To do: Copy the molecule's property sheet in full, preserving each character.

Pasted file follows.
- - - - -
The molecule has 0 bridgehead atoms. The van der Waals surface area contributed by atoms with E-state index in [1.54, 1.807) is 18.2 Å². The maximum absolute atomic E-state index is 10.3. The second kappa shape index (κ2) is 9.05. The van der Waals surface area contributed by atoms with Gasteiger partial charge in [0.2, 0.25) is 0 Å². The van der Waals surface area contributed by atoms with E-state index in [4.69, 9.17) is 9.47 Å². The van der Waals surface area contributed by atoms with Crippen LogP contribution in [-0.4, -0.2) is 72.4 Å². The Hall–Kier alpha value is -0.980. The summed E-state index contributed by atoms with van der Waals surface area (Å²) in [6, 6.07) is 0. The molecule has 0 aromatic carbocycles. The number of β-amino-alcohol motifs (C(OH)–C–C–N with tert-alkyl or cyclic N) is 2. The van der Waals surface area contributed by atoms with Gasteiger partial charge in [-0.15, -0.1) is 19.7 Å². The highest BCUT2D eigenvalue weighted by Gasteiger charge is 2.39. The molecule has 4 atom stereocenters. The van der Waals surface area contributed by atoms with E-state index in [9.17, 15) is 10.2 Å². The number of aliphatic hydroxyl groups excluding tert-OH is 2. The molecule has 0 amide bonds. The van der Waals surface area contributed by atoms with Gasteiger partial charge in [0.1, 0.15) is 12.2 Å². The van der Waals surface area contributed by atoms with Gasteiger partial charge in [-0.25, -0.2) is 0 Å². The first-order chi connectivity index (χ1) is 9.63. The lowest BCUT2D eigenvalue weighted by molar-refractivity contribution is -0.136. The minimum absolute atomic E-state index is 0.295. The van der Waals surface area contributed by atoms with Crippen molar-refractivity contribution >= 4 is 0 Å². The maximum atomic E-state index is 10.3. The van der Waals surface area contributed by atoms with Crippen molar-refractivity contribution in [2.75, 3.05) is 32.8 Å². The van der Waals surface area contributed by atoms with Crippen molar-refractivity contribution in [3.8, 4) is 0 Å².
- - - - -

The molecule has 0 bridgehead atoms. The van der Waals surface area contributed by atoms with E-state index in [1.54, 1.807) is 18.2 Å². The maximum absolute atomic E-state index is 10.3. The second kappa shape index (κ2) is 9.05. The van der Waals surface area contributed by atoms with Gasteiger partial charge in [0.2, 0.25) is 0 Å². The van der Waals surface area contributed by atoms with E-state index in [4.69, 9.17) is 9.47 Å². The van der Waals surface area contributed by atoms with Crippen LogP contribution in [-0.4, -0.2) is 72.4 Å². The Hall–Kier alpha value is -0.980. The summed E-state index contributed by atoms with van der Waals surface area (Å²) in [6, 6.07) is 0. The molecule has 0 aromatic carbocycles. The number of β-amino-alcohol motifs (C(OH)–C–C–N with tert-alkyl or cyclic N) is 2. The van der Waals surface area contributed by atoms with Gasteiger partial charge in [-0.15, -0.1) is 19.7 Å². The highest BCUT2D eigenvalue weighted by Gasteiger charge is 2.39. The molecule has 4 atom stereocenters. The van der Waals surface area contributed by atoms with E-state index in [9.17, 15) is 10.2 Å². The number of aliphatic hydroxyl groups excluding tert-OH is 2. The molecule has 0 amide bonds. The van der Waals surface area contributed by atoms with Gasteiger partial charge in [0.1, 0.15) is 12.2 Å². The van der Waals surface area contributed by atoms with Gasteiger partial charge in [-0.25, -0.2) is 0 Å². The first-order chi connectivity index (χ1) is 9.63. The lowest BCUT2D eigenvalue weighted by molar-refractivity contribution is -0.136. The minimum absolute atomic E-state index is 0.295. The van der Waals surface area contributed by atoms with Crippen molar-refractivity contribution >= 4 is 0 Å². The maximum atomic E-state index is 10.3. The van der Waals surface area contributed by atoms with Crippen molar-refractivity contribution in [2.75, 3.05) is 32.8 Å². The van der Waals surface area contributed by atoms with Crippen molar-refractivity contribution in [3.8, 4) is 0 Å².